Thursday, March 26, 2009

The Secret, Foolproof, 4-Step Way To Get To Know The Important And Influential

Just as I've recently realized that I've gradually evolved from a self-proclaimed child prodigy into a grey-haired voice of experience, I've also found that I've come to know a lot of important and influential people.

Just in the past week, seemingly at random, I've had friends who are spending the day with Bill Clinton, launching a new critically-acclaimed show on NBC, and helping to run some of the biggest enterprises in the world.

The funny thing is that I've never been one of those networkers who, a la Ferrazzi, uses a careful plan to climb the social ladder. I've just wandered the world in my usual haphazard way. But with hindsight, I can see that I actually did follow a few basic principles that seemed to be very successful.

1) Seek out situations with lots of smart, ambitious people.

There's a lot of talk about how elite educational institutions aren't worth the money. I'm here to tell you that's a load of crap. The main reason I know people outside the world of the Silicon Valley startup community is because I happened to attend both Stanford University and Harvard Business School. The folks I met and the friends I made during my (admittedly expensive) years in the hallowed halls represent an incredibly broad spectrum of achievement in different areas.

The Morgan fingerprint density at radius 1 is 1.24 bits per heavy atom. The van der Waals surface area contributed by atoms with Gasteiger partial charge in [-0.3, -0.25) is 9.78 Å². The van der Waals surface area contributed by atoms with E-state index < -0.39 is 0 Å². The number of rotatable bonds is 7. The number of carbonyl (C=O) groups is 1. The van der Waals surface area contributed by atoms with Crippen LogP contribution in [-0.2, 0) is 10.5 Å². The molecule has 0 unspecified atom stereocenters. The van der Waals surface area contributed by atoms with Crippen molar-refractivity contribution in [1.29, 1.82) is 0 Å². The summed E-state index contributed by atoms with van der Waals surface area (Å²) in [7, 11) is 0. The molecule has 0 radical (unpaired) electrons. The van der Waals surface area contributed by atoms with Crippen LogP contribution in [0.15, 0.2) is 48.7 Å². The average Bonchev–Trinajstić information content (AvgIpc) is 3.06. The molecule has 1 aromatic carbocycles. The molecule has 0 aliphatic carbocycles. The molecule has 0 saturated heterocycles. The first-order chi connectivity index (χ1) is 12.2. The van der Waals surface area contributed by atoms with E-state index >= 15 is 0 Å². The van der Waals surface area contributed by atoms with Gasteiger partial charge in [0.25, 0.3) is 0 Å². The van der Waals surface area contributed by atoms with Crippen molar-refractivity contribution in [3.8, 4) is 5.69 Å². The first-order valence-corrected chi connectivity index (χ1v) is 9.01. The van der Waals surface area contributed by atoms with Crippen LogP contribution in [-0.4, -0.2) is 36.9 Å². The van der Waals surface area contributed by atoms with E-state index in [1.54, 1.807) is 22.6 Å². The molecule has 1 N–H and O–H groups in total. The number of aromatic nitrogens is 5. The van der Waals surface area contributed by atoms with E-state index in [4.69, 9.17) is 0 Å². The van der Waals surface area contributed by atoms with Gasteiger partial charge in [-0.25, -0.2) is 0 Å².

You should also choose your employers carefully. Because I worked for D. E. Shaw & Co., L.P. (see David, I'm still using the proper name for the company), which is even more selective than Stanford and HBS, I got to know even more interesting and talented people. I doubt the same would be true if I worked for a different company.

These kinds of institutions provide a target-rich environment, obviating the need for any carefully planned strategy or approach.

2) Don't limit your relationships to people who seem immediately "useful."

I see people make this mistake all the time. They gravitate towards the folks who seem immediately useful. They jostle and pit dive for the opportunity to speak to the already rich and famous. That's generally a waste of time. Instead, you should build relationships with as many smart and interesting people as you can, regardless of how immediately useful they might appear.

Indeed, the most important criteria for building relationships is whether or not you like a person and find them interesting. Expending effort to build a relationship with someone you neither like nor respect is an onerous chore that's unlikely to pay off.

3) Stay in touch, and stay genuinely interested in people's lives.

Naturally, once you find a smart and interesting person, stay in touch. Figure out how you can help them. For God's sake, don't be one of those people that only contacts someone when they need something.

By staying in touch over a long period of time, you build a solid, persistent relationship. That sort of relationship is far more likely to be mutually beneficial.

Some people think of relationships as a vein of ore to be mined..."Don't contact them too much, or you'll run out!" That's exactly the wrong way of thinking. A relationship is something to be nurtured, and each contact should increase its strength. If not, you don't have a real relationship.